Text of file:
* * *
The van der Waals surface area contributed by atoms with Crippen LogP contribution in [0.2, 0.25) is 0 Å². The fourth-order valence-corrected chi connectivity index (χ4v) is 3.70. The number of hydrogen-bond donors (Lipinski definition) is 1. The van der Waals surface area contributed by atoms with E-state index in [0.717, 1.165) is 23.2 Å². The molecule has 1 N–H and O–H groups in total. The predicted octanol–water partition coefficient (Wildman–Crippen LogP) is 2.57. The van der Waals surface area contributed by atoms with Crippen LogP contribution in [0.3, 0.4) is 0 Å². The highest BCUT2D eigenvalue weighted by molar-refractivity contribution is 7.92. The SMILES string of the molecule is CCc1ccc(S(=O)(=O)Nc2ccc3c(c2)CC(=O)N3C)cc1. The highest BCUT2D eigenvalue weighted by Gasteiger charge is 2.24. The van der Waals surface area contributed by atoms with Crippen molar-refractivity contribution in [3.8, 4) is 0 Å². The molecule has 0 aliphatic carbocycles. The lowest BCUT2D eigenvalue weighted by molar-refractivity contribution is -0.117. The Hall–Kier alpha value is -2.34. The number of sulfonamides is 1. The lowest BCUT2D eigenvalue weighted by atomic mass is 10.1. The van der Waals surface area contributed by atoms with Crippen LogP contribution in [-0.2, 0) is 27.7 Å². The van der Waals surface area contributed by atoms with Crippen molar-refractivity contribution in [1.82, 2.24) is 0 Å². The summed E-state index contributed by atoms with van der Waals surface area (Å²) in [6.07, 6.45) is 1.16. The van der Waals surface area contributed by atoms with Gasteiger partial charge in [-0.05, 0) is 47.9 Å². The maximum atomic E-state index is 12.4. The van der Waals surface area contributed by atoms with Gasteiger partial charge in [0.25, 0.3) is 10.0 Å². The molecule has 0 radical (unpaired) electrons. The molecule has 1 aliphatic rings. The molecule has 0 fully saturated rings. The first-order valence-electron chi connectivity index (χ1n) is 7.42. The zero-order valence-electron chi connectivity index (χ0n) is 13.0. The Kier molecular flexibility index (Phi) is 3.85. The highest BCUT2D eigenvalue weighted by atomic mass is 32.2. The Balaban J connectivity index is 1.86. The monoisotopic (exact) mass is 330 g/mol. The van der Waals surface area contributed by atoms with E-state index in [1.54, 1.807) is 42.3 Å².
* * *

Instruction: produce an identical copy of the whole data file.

The van der Waals surface area contributed by atoms with Crippen LogP contribution in [0.2, 0.25) is 0 Å². The fourth-order valence-corrected chi connectivity index (χ4v) is 3.70. The number of hydrogen-bond donors (Lipinski definition) is 1. The van der Waals surface area contributed by atoms with E-state index in [0.717, 1.165) is 23.2 Å². The molecule has 1 N–H and O–H groups in total. The predicted octanol–water partition coefficient (Wildman–Crippen LogP) is 2.57. The van der Waals surface area contributed by atoms with Crippen LogP contribution in [0.3, 0.4) is 0 Å². The highest BCUT2D eigenvalue weighted by molar-refractivity contribution is 7.92. The SMILES string of the molecule is CCc1ccc(S(=O)(=O)Nc2ccc3c(c2)CC(=O)N3C)cc1. The highest BCUT2D eigenvalue weighted by Gasteiger charge is 2.24. The van der Waals surface area contributed by atoms with Crippen molar-refractivity contribution in [3.8, 4) is 0 Å². The molecule has 0 aliphatic carbocycles. The lowest BCUT2D eigenvalue weighted by molar-refractivity contribution is -0.117. The Hall–Kier alpha value is -2.34. The number of sulfonamides is 1. The lowest BCUT2D eigenvalue weighted by atomic mass is 10.1. The van der Waals surface area contributed by atoms with Crippen LogP contribution in [-0.2, 0) is 27.7 Å². The van der Waals surface area contributed by atoms with Crippen molar-refractivity contribution in [1.82, 2.24) is 0 Å². The summed E-state index contributed by atoms with van der Waals surface area (Å²) in [6.07, 6.45) is 1.16. The van der Waals surface area contributed by atoms with Gasteiger partial charge in [-0.05, 0) is 47.9 Å². The maximum atomic E-state index is 12.4. The van der Waals surface area contributed by atoms with Gasteiger partial charge in [0.25, 0.3) is 10.0 Å². The molecule has 0 radical (unpaired) electrons. The molecule has 1 aliphatic rings. The molecule has 0 fully saturated rings. The first-order valence-electron chi connectivity index (χ1n) is 7.42. The zero-order valence-electron chi connectivity index (χ0n) is 13.0. The Kier molecular flexibility index (Phi) is 3.85. The highest BCUT2D eigenvalue weighted by atomic mass is 32.2. The Balaban J connectivity index is 1.86. The monoisotopic (exact) mass is 330 g/mol. The van der Waals surface area contributed by atoms with E-state index in [1.54, 1.807) is 42.3 Å².